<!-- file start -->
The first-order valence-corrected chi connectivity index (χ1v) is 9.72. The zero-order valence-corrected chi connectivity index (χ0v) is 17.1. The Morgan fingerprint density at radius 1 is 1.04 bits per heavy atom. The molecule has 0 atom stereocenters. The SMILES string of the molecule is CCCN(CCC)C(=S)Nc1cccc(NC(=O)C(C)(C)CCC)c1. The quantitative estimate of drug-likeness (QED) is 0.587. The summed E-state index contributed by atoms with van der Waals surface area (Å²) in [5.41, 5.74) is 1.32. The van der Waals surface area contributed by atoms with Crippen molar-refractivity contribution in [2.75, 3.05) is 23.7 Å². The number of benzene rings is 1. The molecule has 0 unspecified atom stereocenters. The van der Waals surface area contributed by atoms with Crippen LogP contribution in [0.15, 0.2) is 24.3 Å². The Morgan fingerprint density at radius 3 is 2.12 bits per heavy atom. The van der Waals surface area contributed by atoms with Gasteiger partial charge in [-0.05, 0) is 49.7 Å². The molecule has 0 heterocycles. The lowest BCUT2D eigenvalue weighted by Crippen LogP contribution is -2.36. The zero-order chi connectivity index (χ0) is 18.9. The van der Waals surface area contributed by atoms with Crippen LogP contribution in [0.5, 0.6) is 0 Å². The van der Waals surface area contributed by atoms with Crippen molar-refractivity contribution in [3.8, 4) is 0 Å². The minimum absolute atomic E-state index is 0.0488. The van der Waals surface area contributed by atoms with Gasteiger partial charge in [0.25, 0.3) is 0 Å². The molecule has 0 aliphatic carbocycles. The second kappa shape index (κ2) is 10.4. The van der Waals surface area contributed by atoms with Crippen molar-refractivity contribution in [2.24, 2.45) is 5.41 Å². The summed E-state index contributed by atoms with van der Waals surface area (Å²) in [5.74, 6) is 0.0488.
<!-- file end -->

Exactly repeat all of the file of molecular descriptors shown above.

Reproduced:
The first-order valence-corrected chi connectivity index (χ1v) is 9.72. The zero-order valence-corrected chi connectivity index (χ0v) is 17.1. The Morgan fingerprint density at radius 1 is 1.04 bits per heavy atom. The molecule has 0 atom stereocenters. The SMILES string of the molecule is CCCN(CCC)C(=S)Nc1cccc(NC(=O)C(C)(C)CCC)c1. The quantitative estimate of drug-likeness (QED) is 0.587. The summed E-state index contributed by atoms with van der Waals surface area (Å²) in [5.41, 5.74) is 1.32. The van der Waals surface area contributed by atoms with Crippen molar-refractivity contribution in [2.75, 3.05) is 23.7 Å². The number of benzene rings is 1. The molecule has 0 unspecified atom stereocenters. The van der Waals surface area contributed by atoms with Crippen LogP contribution in [0.15, 0.2) is 24.3 Å². The Morgan fingerprint density at radius 3 is 2.12 bits per heavy atom. The van der Waals surface area contributed by atoms with Gasteiger partial charge in [-0.05, 0) is 49.7 Å². The molecule has 0 heterocycles. The lowest BCUT2D eigenvalue weighted by Crippen LogP contribution is -2.36. The zero-order chi connectivity index (χ0) is 18.9. The van der Waals surface area contributed by atoms with Crippen LogP contribution in [0.5, 0.6) is 0 Å². The van der Waals surface area contributed by atoms with Crippen molar-refractivity contribution in [3.8, 4) is 0 Å². The minimum absolute atomic E-state index is 0.0488. The van der Waals surface area contributed by atoms with Gasteiger partial charge in [0.25, 0.3) is 0 Å². The molecule has 0 aliphatic carbocycles. The second kappa shape index (κ2) is 10.4. The van der Waals surface area contributed by atoms with Crippen molar-refractivity contribution in [2.24, 2.45) is 5.41 Å². The summed E-state index contributed by atoms with van der Waals surface area (Å²) in [5.74, 6) is 0.0488.